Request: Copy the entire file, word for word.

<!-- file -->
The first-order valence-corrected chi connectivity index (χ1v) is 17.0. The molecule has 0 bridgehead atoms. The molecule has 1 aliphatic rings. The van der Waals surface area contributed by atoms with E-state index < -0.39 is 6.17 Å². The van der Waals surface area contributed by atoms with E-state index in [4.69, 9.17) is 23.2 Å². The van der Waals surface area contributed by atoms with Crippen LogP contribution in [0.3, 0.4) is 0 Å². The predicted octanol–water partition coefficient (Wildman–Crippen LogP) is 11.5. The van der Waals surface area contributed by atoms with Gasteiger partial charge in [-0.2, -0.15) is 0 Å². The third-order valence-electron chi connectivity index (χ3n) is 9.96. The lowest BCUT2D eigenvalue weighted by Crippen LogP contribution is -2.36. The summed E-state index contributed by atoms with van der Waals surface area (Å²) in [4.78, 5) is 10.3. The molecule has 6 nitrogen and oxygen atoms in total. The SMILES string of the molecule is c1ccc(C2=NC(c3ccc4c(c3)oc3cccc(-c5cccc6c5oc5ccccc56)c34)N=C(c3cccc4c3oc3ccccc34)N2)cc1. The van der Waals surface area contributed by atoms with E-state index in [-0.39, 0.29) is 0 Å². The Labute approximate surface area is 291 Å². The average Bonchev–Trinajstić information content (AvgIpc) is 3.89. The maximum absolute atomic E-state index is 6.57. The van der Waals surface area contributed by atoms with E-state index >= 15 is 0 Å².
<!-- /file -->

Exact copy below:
The first-order valence-corrected chi connectivity index (χ1v) is 17.0. The molecule has 0 bridgehead atoms. The molecule has 1 aliphatic rings. The van der Waals surface area contributed by atoms with E-state index < -0.39 is 6.17 Å². The van der Waals surface area contributed by atoms with E-state index in [4.69, 9.17) is 23.2 Å². The van der Waals surface area contributed by atoms with Crippen LogP contribution in [0.3, 0.4) is 0 Å². The predicted octanol–water partition coefficient (Wildman–Crippen LogP) is 11.5. The van der Waals surface area contributed by atoms with Gasteiger partial charge in [-0.2, -0.15) is 0 Å². The third-order valence-electron chi connectivity index (χ3n) is 9.96. The lowest BCUT2D eigenvalue weighted by Crippen LogP contribution is -2.36. The summed E-state index contributed by atoms with van der Waals surface area (Å²) in [4.78, 5) is 10.3. The molecule has 6 nitrogen and oxygen atoms in total. The SMILES string of the molecule is c1ccc(C2=NC(c3ccc4c(c3)oc3cccc(-c5cccc6c5oc5ccccc56)c34)N=C(c3cccc4c3oc3ccccc34)N2)cc1. The van der Waals surface area contributed by atoms with E-state index in [-0.39, 0.29) is 0 Å². The Labute approximate surface area is 291 Å². The average Bonchev–Trinajstić information content (AvgIpc) is 3.89. The maximum absolute atomic E-state index is 6.57. The van der Waals surface area contributed by atoms with E-state index >= 15 is 0 Å².